The Quebec Superior Court, in a decision rendered in
Canadian Royalties Inc. v. Nearctic Nickel Mines
Inc.1 on September 22, 2010,
confirmed a consensual arbitrator's ability to order specific
performance of contracts.
Briefly, the two parties had entered into an option and joint
venture agreement for the commercial development of a mining
property in Northern Québec. Under the agreement, the
minority partner had an obligation to transfer 10% of its interest
in the property to the majority partner subject to obtaining a
bankable feasibility study that was to be financed by the majority
The majority partner financed the feasibility study, but the
minority partner refused to transfer 10% of its interest in the
property on the grounds that the feasibility study did not satisfy
the contractual condition for the transfer of the interest.
Pursuant to the joint venture agreement, the dispute went to
arbitration. The arbitrator found that the feasibility study did
satisfy the contractual condition and ordered the minority partner
to transfer 10% of its interest in the mining property to the
The case was brought before the Superior Court. While the
majority partner asked for the homologation of the final award, the
minority partner asked to have the award annulled on the grounds
that the transfer order issued by the arbitrator was injunctive in
nature and only the Superior Court could grant injunctions.
The Superior Court homologated the award and dismissed the
motion to annul it. Justice Fraiberg, while recognizing that
arbitrators did not have the power to grant injunctions,
distinguished between an injunction and specific performance of a
contract and concluded that arbitrators could give orders of
specific performance of contractual obligations.
According to Justice Fraiberg, the power to grant injunctions is
a discretionary power of the Court, while specific performance
falls within the terms of the contract. The Court added that what
made injunctions different from orders of specific performance was
that defaulters could be punished by imprisonment. Justice Fraiberg
ended by saying that:
 If Quebec arbitrators could not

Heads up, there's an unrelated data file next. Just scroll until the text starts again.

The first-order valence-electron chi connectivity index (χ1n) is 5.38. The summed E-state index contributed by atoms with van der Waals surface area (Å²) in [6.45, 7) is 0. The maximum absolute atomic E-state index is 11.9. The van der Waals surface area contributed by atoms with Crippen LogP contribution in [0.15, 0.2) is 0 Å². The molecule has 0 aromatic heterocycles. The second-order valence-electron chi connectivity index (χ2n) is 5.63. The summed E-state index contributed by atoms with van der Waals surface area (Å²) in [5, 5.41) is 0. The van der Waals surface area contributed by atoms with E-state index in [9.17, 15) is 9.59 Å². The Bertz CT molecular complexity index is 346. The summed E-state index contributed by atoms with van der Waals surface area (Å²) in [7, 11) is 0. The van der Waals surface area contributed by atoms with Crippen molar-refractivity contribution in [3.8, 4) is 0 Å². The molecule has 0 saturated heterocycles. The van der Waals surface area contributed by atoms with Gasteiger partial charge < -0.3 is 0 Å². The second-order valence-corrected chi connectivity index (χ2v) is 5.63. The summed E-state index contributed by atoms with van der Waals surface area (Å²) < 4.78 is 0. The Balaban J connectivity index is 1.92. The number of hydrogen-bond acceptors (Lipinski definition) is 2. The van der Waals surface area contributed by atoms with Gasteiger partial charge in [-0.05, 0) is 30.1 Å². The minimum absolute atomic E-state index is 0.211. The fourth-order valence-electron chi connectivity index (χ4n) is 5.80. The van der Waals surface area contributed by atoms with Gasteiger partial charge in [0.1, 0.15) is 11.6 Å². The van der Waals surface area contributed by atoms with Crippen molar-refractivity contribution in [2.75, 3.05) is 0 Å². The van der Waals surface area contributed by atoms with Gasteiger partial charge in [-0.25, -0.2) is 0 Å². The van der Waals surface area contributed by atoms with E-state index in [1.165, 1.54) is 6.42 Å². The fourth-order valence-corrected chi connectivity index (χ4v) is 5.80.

give orders of specific performance of contracts not amounting to
injunctions, they would be lame ducks and arbitration would not be
taken seriously as an effective and complete means of resolving
commercial disputes. This surely was not the intent of the 1986
The decision of the Quebec Superior Court is being appealed. A
decision by the Quebec Court of Appeal on this important matter is
expected before the end of 2011 and will no doubt be the topic of
another information bulletin.
1 2010 QCCS 4600
About Ogilvy Renault
Ogilvy Renault LLP is a full-service law firm with close to 450
lawyers and patent and trade-mark agents practicing in the areas of
business, litigation, intellectual property, and employment and
labour. Ogilvy Renault has offices in Montréal, Ottawa,
Québec, Toronto, Calgary and London (England), and serves
some of the largest and most successful corporations in Canada and
in more than 120 countries worldwide. Find out more at
Ogilvy Renault joins Norton Rose Group on June 1,
The content of this article is intended to provide a general
guide to the subject matter. Specialist advice should be sought
about your specific circumstances.
To print this article, all you need is to be registered on Mondaq.com.
Click to Login as an existing user or Register so you can print this article.
In Irwin v. Alberta Veterinary Medical Association, 2015 ABCA 396, the Alberta Court of Appeal found that the "ABVMA" failed to afford procedural fairness to a veterinarian undergoing an incapacity assessment.
Register for Access and our Free Biweekly Alert for
This service is completely free. Access 250,000 archived articles from 100+ countries and get a personalised email twice a week covering developments (and yes, our lawyers like to think you’ve read our Disclaimer).